I have heard many PWS verbalize their fears regarding the writing crutch, citing reasons such as they feel silly or they do not always have a pen and paper around for them to write on. I am going to give you some tips on how to feel less “silly” about using the crutch. All of these have been tried and tested by me and not once was I left feeling humiliated, stupid or embarrassed. This crutch works really well when you have to say specifics.
(1) Write on your mobile phone – This seems a bit tricky, but it is one of the best uses of the writing crutch because almost everyone has a mobile phone near them at all times. How does one suddenly start writing on a phone mid-sentence? Well here are a few examples:
a) Hey what is your favorite food? Oh, I absolutely LOVE this, let me show you a picture. I then googled “beef ribs” (because this is the word I was fearing at the time) and showed the person the phone. I could then read out “beef ribs” in a different voice register, or just let them read it on their own without me saying anything.
This is not strange. Nobody has ever asked me why I googled the word. If anything, the responses have ranged from “yummy, that looks so good” or “ohhh I love that too”. The last thing on the person’s mind is why I googled a picture of beef ribs. It actually adds so much more to the conversation and most of the time it leads to a more interesting topic.
b) What area do you live in? Oh, I actually live in the very far south of South Africa, I am not sure if you have heard of it. I then google “Bassonia” (the feared word) on my phone and show it to the person. Again, nobody has ever mentioned that they thought this was odd. Responses ranged from “Oh, I do not know where that is/I have never heard of it” to “Oh yes I know where that is, I love that area”.
You get the point, this can work for “what is your favorite band”, to “what perfume are you wearing”, “what school do you go to”, “what is your last name”. If anybody DOES think it is weird, they won’t say anything – and the best part is that you will not stutter and form a humiliating stuttering memory.
(2) Write on a note pad (this works well when you are at work as keeping a notepad around you is not strange at all).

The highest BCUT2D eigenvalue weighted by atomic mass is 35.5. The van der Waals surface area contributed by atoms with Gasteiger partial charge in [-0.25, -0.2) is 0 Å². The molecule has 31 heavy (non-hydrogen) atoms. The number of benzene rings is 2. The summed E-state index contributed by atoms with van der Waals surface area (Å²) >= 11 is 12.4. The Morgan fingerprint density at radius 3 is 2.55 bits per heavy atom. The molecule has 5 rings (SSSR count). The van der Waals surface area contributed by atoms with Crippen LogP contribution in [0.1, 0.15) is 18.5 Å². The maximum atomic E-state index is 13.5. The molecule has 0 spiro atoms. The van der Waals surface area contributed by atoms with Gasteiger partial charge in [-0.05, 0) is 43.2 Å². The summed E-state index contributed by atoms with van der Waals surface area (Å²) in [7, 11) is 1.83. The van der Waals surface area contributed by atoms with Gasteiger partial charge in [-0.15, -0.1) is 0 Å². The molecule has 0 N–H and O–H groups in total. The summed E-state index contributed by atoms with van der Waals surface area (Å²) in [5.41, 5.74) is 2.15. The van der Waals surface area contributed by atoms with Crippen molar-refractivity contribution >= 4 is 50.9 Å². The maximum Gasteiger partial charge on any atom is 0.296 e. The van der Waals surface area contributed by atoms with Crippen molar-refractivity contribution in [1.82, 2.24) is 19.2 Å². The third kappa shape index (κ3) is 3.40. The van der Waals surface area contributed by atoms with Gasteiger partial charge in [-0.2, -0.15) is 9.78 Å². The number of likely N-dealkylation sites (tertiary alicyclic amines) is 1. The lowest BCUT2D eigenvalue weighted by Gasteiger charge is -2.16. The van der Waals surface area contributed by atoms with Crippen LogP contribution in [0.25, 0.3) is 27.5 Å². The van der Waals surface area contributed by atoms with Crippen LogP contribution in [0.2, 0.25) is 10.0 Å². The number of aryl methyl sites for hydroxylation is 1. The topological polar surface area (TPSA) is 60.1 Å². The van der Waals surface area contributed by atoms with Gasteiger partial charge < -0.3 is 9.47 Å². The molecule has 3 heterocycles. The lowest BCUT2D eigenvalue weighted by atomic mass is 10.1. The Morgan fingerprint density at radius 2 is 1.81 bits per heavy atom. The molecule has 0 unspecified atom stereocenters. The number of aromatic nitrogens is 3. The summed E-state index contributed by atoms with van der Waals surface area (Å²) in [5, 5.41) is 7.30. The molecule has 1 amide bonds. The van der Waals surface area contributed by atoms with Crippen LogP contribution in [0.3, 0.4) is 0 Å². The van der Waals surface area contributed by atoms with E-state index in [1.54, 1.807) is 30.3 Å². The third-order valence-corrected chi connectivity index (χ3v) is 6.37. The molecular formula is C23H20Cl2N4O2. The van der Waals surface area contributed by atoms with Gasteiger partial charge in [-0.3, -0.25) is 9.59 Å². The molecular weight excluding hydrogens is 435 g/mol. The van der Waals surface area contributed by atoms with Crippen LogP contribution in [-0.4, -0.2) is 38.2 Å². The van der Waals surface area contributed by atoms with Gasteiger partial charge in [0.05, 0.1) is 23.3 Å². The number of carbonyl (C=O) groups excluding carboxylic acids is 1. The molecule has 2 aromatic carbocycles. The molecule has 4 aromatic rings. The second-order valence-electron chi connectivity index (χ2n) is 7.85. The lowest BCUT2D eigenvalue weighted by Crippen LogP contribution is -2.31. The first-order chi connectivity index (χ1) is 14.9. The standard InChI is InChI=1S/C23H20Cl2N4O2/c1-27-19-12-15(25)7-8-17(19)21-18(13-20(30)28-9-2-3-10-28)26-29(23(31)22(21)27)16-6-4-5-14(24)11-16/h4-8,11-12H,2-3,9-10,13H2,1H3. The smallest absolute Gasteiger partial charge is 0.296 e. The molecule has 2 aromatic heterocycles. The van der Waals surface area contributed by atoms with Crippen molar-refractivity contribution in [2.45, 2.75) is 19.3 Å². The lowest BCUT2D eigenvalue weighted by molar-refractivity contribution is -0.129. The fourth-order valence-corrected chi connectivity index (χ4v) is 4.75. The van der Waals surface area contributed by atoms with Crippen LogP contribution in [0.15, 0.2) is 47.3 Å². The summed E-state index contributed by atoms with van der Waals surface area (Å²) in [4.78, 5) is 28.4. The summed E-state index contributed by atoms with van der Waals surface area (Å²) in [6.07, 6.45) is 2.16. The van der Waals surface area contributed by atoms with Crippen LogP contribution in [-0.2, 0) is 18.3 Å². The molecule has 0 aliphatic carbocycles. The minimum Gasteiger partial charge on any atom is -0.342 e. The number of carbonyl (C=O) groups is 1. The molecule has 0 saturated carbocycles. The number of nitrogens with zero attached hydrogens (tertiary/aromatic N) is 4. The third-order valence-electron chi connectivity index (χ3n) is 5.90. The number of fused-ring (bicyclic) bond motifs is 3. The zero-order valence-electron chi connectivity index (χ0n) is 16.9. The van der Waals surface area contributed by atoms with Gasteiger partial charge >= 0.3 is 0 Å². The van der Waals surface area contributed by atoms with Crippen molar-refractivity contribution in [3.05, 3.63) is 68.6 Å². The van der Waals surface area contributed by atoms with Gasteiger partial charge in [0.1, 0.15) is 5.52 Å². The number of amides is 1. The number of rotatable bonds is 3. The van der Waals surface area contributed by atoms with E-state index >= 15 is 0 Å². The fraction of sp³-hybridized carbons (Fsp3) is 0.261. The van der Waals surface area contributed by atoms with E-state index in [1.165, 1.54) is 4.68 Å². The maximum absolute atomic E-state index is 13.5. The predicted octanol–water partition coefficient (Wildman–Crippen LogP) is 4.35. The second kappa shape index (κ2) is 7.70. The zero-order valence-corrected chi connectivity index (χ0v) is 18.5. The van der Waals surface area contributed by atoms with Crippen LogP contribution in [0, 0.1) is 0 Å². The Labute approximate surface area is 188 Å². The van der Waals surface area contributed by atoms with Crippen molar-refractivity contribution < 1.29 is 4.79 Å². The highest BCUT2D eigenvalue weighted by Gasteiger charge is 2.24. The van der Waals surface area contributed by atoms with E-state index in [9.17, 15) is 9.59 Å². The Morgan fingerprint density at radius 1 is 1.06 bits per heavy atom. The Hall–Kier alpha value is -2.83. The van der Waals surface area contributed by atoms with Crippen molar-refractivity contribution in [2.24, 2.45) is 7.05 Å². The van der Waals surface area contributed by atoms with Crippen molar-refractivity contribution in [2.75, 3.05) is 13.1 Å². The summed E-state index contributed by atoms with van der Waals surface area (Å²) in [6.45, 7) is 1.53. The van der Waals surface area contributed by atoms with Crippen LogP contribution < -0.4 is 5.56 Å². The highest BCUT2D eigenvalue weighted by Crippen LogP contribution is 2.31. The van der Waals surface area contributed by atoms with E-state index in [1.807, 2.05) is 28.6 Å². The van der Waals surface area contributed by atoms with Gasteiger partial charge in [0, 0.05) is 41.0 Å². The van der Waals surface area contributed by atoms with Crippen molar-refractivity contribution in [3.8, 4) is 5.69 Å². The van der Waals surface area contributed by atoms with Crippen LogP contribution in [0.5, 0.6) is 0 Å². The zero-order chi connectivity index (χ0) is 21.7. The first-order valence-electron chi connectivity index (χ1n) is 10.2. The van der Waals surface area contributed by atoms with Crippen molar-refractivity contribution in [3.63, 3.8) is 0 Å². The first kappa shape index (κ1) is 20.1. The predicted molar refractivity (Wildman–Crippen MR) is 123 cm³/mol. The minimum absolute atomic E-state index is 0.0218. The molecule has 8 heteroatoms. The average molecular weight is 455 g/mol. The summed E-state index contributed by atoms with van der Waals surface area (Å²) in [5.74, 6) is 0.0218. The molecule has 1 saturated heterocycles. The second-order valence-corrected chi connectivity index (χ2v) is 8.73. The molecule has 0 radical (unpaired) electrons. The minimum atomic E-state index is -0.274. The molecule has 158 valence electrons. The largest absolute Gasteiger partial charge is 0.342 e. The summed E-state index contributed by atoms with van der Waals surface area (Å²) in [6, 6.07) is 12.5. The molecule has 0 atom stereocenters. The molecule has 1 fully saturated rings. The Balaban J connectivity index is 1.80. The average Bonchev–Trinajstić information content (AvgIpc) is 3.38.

This happened to me at work some time ago – a friend of mine asked me what was discussed in a meeting that I had attended. For some reason, I felt a stutter coming along. I grabbed my note pad and drew a pie. I then divided the pie and in one side I wrote “40 percent” together with an “X” and in the other side I wrote “60 percent” together with a “tick”. Having the pie for my colleague to look at took the pressure off of my words. I then said “60 percent of the team agreed with me and 40 percent did not agree with me” while I pointed to each side of the pie. My colleague and I both started laughing at the same time as she asked me why I drew the pie when I could have just said that. I just said “I actually have no idea”. We laughed and actually bonded a bit over that.
Basically, if you can just get creative with the writing crutch, it does not only have to be the act of writing the word you want to say. Sure, that will definitely get you out of some sticky situations. The key is to have fun with it and not to place so much pressure on yourself to come across as a perfect speaker. It humanizes you and people are always drawn to the “different” person in the crowd. I still sometimes google things instead of just saying it to people, it adds a bit of excitement to my stories. And instead of wallowing in the fact that I had a humiliating experience that day, I can rather smile about the fact that I avoided a stutter and made a new friend in the process!